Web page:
While in childcare, children may suffer injuries or traumatic experiences, and this may affect their attachment to the parent. An 'attachment injury' may form if an AP is not present for a traumatic or severely physically painful event in the child's life, or the AP does not partake in the primary attachment recovery process (which takes place immediately after the injury until the child is no longer in pain). Although attachment injuries are hypothesized to increase the likelihood of an insecure and unstable attachment to the parent by proponents of attachment parenting, evidence of the existence of these injuries is scarce. In effect, even researchers that have noted some deleterious consequences of child care note that the most important source of influence on attachment relationships is the caregiver and that child care quality is an important factor to consider.
Several criticisms of attachment parenting have been raised.
- Strenuous and demanding: Attachment parenting can be very strenuous and demanding on parents, placing high responsibility on them without allowing for a support network of helpful friends or family. Writer Judith Warner contends that a "culture of total motherhood", which she blames in part on attachment parenting, has led to an "age of anxiety" for mothers in modern American society. Sociologist Sharon Hays argues that the "ideology of intensive mothering" imposes unrealistic obligations, and perpetuates a "double shift" life for working women.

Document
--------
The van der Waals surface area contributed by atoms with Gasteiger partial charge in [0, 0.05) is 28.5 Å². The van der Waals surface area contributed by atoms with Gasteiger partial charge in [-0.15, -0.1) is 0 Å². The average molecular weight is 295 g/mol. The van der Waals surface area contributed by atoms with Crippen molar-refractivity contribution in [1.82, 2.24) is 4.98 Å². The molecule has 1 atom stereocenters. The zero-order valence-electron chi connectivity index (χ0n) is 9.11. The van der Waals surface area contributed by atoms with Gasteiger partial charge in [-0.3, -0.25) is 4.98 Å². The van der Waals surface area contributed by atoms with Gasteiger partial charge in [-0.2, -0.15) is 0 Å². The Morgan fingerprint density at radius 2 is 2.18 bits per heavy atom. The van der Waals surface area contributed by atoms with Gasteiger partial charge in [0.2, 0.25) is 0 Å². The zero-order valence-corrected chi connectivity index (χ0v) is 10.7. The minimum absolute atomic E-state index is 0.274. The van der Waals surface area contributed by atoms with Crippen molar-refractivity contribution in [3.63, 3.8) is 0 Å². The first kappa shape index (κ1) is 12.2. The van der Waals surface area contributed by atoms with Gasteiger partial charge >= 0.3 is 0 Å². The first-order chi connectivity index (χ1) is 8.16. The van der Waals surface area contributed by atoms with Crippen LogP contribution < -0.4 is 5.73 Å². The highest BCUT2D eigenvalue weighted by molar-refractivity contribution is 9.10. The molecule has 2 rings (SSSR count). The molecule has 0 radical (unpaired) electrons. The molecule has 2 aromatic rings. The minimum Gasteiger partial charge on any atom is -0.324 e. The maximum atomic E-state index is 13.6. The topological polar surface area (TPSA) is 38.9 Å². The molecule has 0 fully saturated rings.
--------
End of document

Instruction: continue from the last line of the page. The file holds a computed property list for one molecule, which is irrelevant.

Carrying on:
- Research not conclusive: There is no conclusive body of research that shows this approach to be superior to "mainstream parenting".
- Discipline: It is indeed possible to use discipline strategies that are sensitive  and, therefore, one should not equate discipline and insensitive caregiving.
- Concerns over co-sleeping: The American Academy of Pediatrics' policy on SIDS prevention opposes bed-sharing with infants, although room-sharing is encouraged. The U.S. Consumer Product Safety Commission also warns against co-sleeping. Attachment Parenting International issued a response which stated that the data referenced in the Consumer Product Safety Commission statement were unreliable, and that co-sponsors of the campaign had created a conflict of interest.
- Non-DSM definition of reactive attachment disorder: The Peachtree Attachment Resources, used by Attachment Parenting International (API) to define reactive attachment disorder claim their criteria are based on the DSM-IV. However, attachment therapy definitions and symptoms lists of RAD have been criticized as being very different from DSM-IV-TR criteria and as being "non-specific" and "wildly inclusive", producing a high rate of "false-positives."
- Ambiguities in usage of the term: The term "attachment parenting" is increasingly co-opted by proponents of controversial techniques conventionally associated with attachment therapy, such as Nancy Thomas and Ronald Federici, whose AP methods differ from those of William Sears.
- Affectional bond
- Attachment in children
- Child psychotherapy
- Elimination communication
- Shared parenting
- Helicopter parent